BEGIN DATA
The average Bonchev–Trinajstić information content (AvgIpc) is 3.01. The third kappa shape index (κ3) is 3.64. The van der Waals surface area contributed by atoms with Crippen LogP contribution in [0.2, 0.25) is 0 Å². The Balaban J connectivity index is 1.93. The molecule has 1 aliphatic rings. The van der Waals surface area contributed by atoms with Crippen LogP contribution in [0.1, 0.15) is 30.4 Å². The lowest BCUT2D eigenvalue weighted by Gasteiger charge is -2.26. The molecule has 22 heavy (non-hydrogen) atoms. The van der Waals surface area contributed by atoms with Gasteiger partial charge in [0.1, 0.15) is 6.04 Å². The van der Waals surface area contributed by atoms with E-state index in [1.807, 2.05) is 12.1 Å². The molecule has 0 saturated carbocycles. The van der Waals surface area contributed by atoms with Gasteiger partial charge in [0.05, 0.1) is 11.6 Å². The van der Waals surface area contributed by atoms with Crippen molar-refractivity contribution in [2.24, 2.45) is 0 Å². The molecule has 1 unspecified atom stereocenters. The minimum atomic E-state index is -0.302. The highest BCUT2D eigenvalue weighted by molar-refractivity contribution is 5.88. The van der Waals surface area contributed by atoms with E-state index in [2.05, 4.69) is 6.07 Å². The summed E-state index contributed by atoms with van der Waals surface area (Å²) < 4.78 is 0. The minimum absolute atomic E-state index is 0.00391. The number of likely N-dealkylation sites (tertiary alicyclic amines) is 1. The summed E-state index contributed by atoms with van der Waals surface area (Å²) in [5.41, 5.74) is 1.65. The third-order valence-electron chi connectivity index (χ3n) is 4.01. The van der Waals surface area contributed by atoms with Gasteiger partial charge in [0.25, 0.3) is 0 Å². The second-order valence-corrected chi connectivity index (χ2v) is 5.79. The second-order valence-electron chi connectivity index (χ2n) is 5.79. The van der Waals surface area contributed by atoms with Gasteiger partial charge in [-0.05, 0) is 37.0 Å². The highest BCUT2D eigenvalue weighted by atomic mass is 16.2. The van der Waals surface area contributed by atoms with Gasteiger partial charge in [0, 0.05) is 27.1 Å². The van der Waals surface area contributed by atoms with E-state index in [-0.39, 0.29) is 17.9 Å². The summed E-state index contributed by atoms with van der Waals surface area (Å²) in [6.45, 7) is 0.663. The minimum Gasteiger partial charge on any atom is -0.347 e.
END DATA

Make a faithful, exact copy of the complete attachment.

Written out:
The average Bonchev–Trinajstić information content (AvgIpc) is 3.01. The third kappa shape index (κ3) is 3.64. The van der Waals surface area contributed by atoms with Crippen LogP contribution in [0.2, 0.25) is 0 Å². The Balaban J connectivity index is 1.93. The molecule has 1 aliphatic rings. The van der Waals surface area contributed by atoms with Crippen LogP contribution in [0.1, 0.15) is 30.4 Å². The lowest BCUT2D eigenvalue weighted by Gasteiger charge is -2.26. The molecule has 22 heavy (non-hydrogen) atoms. The van der Waals surface area contributed by atoms with Gasteiger partial charge in [0.1, 0.15) is 6.04 Å². The van der Waals surface area contributed by atoms with E-state index in [1.807, 2.05) is 12.1 Å². The molecule has 0 saturated carbocycles. The van der Waals surface area contributed by atoms with Gasteiger partial charge in [0.05, 0.1) is 11.6 Å². The van der Waals surface area contributed by atoms with Crippen molar-refractivity contribution in [2.24, 2.45) is 0 Å². The molecule has 1 unspecified atom stereocenters. The minimum atomic E-state index is -0.302. The highest BCUT2D eigenvalue weighted by molar-refractivity contribution is 5.88. The van der Waals surface area contributed by atoms with E-state index in [2.05, 4.69) is 6.07 Å². The summed E-state index contributed by atoms with van der Waals surface area (Å²) < 4.78 is 0. The minimum absolute atomic E-state index is 0.00391. The number of likely N-dealkylation sites (tertiary alicyclic amines) is 1. The summed E-state index contributed by atoms with van der Waals surface area (Å²) in [5.41, 5.74) is 1.65. The third-order valence-electron chi connectivity index (χ3n) is 4.01. The van der Waals surface area contributed by atoms with Gasteiger partial charge in [0.25, 0.3) is 0 Å². The second-order valence-corrected chi connectivity index (χ2v) is 5.79. The second-order valence-electron chi connectivity index (χ2n) is 5.79. The van der Waals surface area contributed by atoms with Gasteiger partial charge in [-0.05, 0) is 37.0 Å². The highest BCUT2D eigenvalue weighted by atomic mass is 16.2. The van der Waals surface area contributed by atoms with Gasteiger partial charge in [0, 0.05) is 27.1 Å². The van der Waals surface area contributed by atoms with E-state index in [-0.39, 0.29) is 17.9 Å². The summed E-state index contributed by atoms with van der Waals surface area (Å²) in [6.45, 7) is 0.663. The minimum Gasteiger partial charge on any atom is -0.347 e.